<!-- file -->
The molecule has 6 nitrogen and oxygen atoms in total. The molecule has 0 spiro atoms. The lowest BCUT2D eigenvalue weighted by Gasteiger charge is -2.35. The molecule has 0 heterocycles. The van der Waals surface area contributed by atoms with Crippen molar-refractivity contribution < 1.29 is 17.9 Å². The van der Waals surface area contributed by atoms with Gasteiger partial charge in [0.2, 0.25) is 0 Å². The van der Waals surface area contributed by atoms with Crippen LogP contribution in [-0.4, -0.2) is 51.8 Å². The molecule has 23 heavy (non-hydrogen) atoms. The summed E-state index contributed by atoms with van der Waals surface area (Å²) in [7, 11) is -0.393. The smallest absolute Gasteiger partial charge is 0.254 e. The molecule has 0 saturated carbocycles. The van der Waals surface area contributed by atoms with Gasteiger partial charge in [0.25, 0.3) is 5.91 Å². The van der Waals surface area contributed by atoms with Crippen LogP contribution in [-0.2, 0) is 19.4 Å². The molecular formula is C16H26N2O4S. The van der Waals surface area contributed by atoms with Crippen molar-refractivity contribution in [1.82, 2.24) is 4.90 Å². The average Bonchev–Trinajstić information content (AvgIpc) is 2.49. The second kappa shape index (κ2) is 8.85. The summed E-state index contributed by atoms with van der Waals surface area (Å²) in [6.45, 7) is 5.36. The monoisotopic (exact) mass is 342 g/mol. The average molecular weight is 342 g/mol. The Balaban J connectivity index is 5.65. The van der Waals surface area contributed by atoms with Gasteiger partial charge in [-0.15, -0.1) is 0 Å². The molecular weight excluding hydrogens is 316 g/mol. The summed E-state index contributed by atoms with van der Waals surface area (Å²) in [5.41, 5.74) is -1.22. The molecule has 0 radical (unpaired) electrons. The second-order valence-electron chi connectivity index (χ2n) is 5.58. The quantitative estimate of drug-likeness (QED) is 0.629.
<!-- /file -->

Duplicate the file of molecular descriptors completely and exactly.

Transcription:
The molecule has 6 nitrogen and oxygen atoms in total. The molecule has 0 spiro atoms. The lowest BCUT2D eigenvalue weighted by Gasteiger charge is -2.35. The molecule has 0 heterocycles. The van der Waals surface area contributed by atoms with Crippen molar-refractivity contribution < 1.29 is 17.9 Å². The van der Waals surface area contributed by atoms with Gasteiger partial charge in [0.2, 0.25) is 0 Å². The van der Waals surface area contributed by atoms with Crippen LogP contribution in [-0.4, -0.2) is 51.8 Å². The molecule has 23 heavy (non-hydrogen) atoms. The summed E-state index contributed by atoms with van der Waals surface area (Å²) in [7, 11) is -0.393. The smallest absolute Gasteiger partial charge is 0.254 e. The molecule has 0 saturated carbocycles. The van der Waals surface area contributed by atoms with Gasteiger partial charge in [0.25, 0.3) is 5.91 Å². The van der Waals surface area contributed by atoms with Crippen LogP contribution in [-0.2, 0) is 19.4 Å². The molecular formula is C16H26N2O4S. The van der Waals surface area contributed by atoms with Crippen molar-refractivity contribution in [1.82, 2.24) is 4.90 Å². The average Bonchev–Trinajstić information content (AvgIpc) is 2.49. The second kappa shape index (κ2) is 8.85. The summed E-state index contributed by atoms with van der Waals surface area (Å²) in [6.45, 7) is 5.36. The monoisotopic (exact) mass is 342 g/mol. The average molecular weight is 342 g/mol. The Balaban J connectivity index is 5.65. The van der Waals surface area contributed by atoms with Gasteiger partial charge in [-0.15, -0.1) is 0 Å². The molecular weight excluding hydrogens is 316 g/mol. The summed E-state index contributed by atoms with van der Waals surface area (Å²) in [5.41, 5.74) is -1.22. The molecule has 0 radical (unpaired) electrons. The second-order valence-electron chi connectivity index (χ2n) is 5.58. The quantitative estimate of drug-likeness (QED) is 0.629.